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$ 14.95
$ 9.95
SKU P27032S

Great in Pots, and Garden Beds, Ideal in a sunny pot but also tough enough and drought-hardy enough to do well in any sunny garden bed, including out front.

SANGRIA Edible ORNAMENTAL PEPPER PLANT Great in Pots, and Garden Beds
Here's a great ornamental pepper for plantings both indoors and out!
Dark purple peppers change to bright red as they ripen. The 2-3" fruit stands tall above the contrasting green foliage, making Sangria a focal point in garden beds or containers. Ht. 10-12". Avg.
General Description
The ornamental pepper 'Sangria' produces upright clusters of fiery-hued but mildly flavored fruit. Although its fruits are edible, this cultivar was developed for ornamental use.
First cultivated and selected by Native Americans thousands of years ago, peppers are bushy, brittle-stemmed annual vegetables with thin oval leaves and small five-petaled flowers. The dull-white blooms of 'Sangria' are followed by erect, slender, 2-inch (5-cm) fruits that ripen from green to purple to orange to red. The arching stems of this compact cultivar form a mound about 12 inches (30 cm) high and slightly wider.
Full sun, warmth, ample spacing, and fertile well-drained soil are required for peppers to grow and produce well. The fruits of 'Sangria' begin to color about 80 days after seedlings are planted out. Use this compact-growing, showy-fruited F1 hybrid in containers, annual beds, and mixed borders for several months of warm-season color. Fruiting may continue until hard frost, or into winter in frost-free conditions. Vascular wilts and fungal diseases can be a problem in subpar conditions.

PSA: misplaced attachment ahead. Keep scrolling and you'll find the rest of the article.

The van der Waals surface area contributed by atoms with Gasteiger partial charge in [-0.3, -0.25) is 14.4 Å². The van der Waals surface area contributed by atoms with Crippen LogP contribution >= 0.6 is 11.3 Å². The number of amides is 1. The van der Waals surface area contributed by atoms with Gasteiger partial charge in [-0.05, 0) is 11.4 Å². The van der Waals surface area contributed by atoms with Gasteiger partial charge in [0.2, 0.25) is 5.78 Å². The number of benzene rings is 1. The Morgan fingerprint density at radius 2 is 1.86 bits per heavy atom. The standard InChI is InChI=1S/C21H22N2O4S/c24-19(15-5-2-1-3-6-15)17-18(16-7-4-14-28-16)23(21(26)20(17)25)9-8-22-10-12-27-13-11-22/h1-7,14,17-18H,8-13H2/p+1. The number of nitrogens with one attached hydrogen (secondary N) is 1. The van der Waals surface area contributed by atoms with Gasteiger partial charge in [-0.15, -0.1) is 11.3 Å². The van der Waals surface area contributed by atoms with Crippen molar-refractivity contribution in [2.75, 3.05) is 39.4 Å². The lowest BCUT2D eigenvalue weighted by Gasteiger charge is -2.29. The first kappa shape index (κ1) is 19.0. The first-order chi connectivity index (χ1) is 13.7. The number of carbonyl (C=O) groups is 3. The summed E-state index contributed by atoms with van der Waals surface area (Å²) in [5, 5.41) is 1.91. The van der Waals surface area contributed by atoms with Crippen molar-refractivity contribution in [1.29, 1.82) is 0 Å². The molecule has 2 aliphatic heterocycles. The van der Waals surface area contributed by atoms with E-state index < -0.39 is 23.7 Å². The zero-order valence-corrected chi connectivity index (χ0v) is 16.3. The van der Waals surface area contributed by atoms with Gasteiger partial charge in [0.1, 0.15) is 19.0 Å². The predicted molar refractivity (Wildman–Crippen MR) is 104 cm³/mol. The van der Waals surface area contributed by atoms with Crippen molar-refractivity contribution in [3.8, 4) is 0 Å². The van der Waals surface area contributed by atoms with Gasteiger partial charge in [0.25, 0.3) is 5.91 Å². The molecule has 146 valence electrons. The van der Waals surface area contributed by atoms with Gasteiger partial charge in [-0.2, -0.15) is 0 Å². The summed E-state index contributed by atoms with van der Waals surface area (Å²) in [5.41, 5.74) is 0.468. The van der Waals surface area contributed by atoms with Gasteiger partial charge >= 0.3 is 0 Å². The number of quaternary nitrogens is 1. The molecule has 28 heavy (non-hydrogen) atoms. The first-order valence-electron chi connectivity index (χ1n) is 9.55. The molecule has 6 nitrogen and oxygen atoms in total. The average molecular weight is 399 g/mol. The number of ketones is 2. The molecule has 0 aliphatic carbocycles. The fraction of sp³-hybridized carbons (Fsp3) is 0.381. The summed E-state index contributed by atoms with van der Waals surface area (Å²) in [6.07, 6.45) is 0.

Pinch off early flower buds to encourage stronger branching and roots. Heavily fruiting plants may break apart under the weight if not staked for support. Care must be taken with plants grown by nurseries for ornamental purposes; they may have been treated with pesticides or other chemicals not suitable for edible plants.
Growing Peppers:
Peppers, like tomatoes, grow in well-drained fertile soil
Almost all peppers have the same requirements for successful growth. Plant them in good, well-drained, fertile soil – and make sure they get lots of sunlight and a good inch of water per week. In many ways, they mimic the same requirements needed for growing great tomatoes.
At Planting Time:
We plant all of our peppers with a good shovel full of compost in the planting hole, and then give them a good dose of compost tea every few weeks for the first 6 weeks of growth. We also mulch around each of our pepper plants with a good 1 to 2″ thick layer of compost.
Space plants 12-18 inches apart, in rows 3 feet apart, or in a 3 gallon pot for an indoor house plant. Also makes a great back drop for other annuals or use a border or divider in grader areas. Very pungent! Eatable; Ornamental - C.annuum

Customer Reviews

Based on 2 reviews
Aaron Gremillion
Took 4 months to come in half dead.

Plants were crushed and 3 out of 5 plants were dead. One more looks like it’s about to die and 1 plant is making it. Definitely won’t be using this website again. Plants were ordered in April as a Mother’s Day present. Customer service is also a joke and non responsive.

David Silva
No idea!

I never received my order. I emailed and called multiple times to ask about my order. I never got even a response back. I had to ask my bank for a refund.